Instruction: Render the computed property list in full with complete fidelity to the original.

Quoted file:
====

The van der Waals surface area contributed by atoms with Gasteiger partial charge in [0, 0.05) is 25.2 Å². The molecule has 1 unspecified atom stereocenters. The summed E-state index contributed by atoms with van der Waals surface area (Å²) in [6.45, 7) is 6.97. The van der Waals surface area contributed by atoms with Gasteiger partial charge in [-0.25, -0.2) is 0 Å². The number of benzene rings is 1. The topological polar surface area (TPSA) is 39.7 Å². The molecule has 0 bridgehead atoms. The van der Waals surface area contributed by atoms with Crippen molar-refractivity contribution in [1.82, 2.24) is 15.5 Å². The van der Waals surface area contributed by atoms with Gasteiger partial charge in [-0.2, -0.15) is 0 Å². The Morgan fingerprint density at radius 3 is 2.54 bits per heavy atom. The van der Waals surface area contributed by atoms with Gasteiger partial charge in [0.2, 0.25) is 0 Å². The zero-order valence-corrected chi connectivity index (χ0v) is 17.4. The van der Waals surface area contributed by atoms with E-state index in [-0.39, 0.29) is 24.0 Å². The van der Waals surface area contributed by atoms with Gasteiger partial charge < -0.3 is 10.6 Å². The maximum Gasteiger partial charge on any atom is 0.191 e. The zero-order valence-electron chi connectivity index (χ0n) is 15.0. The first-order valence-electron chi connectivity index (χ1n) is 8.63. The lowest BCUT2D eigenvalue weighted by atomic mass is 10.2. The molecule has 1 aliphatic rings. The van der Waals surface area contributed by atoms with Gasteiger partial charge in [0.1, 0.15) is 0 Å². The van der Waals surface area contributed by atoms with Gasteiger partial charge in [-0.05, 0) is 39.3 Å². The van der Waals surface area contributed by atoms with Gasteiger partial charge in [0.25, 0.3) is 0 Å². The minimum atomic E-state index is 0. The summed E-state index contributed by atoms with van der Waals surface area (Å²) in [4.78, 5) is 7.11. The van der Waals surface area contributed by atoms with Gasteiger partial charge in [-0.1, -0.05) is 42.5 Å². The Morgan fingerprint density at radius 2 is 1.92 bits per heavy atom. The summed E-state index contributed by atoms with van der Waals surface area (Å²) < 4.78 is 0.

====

The van der Waals surface area contributed by atoms with Gasteiger partial charge in [0, 0.05) is 25.2 Å². The molecule has 1 unspecified atom stereocenters. The summed E-state index contributed by atoms with van der Waals surface area (Å²) in [6.45, 7) is 6.97. The van der Waals surface area contributed by atoms with Gasteiger partial charge in [-0.25, -0.2) is 0 Å². The number of benzene rings is 1. The topological polar surface area (TPSA) is 39.7 Å². The molecule has 0 bridgehead atoms. The van der Waals surface area contributed by atoms with Crippen molar-refractivity contribution in [1.82, 2.24) is 15.5 Å². The van der Waals surface area contributed by atoms with Gasteiger partial charge in [-0.2, -0.15) is 0 Å². The Morgan fingerprint density at radius 3 is 2.54 bits per heavy atom. The van der Waals surface area contributed by atoms with Gasteiger partial charge in [0.2, 0.25) is 0 Å². The zero-order valence-corrected chi connectivity index (χ0v) is 17.4. The van der Waals surface area contributed by atoms with E-state index in [-0.39, 0.29) is 24.0 Å². The van der Waals surface area contributed by atoms with Gasteiger partial charge < -0.3 is 10.6 Å². The maximum Gasteiger partial charge on any atom is 0.191 e. The zero-order valence-electron chi connectivity index (χ0n) is 15.0. The first-order valence-electron chi connectivity index (χ1n) is 8.63. The lowest BCUT2D eigenvalue weighted by atomic mass is 10.2. The molecule has 1 aliphatic rings. The van der Waals surface area contributed by atoms with Gasteiger partial charge in [0.1, 0.15) is 0 Å². The van der Waals surface area contributed by atoms with Gasteiger partial charge in [-0.05, 0) is 39.3 Å². The van der Waals surface area contributed by atoms with Gasteiger partial charge in [0.25, 0.3) is 0 Å². The minimum atomic E-state index is 0. The summed E-state index contributed by atoms with van der Waals surface area (Å²) in [4.78, 5) is 7.11. The van der Waals surface area contributed by atoms with Gasteiger partial charge in [-0.1, -0.05) is 42.5 Å². The Morgan fingerprint density at radius 2 is 1.92 bits per heavy atom. The summed E-state index contributed by atoms with van der Waals surface area (Å²) < 4.78 is 0.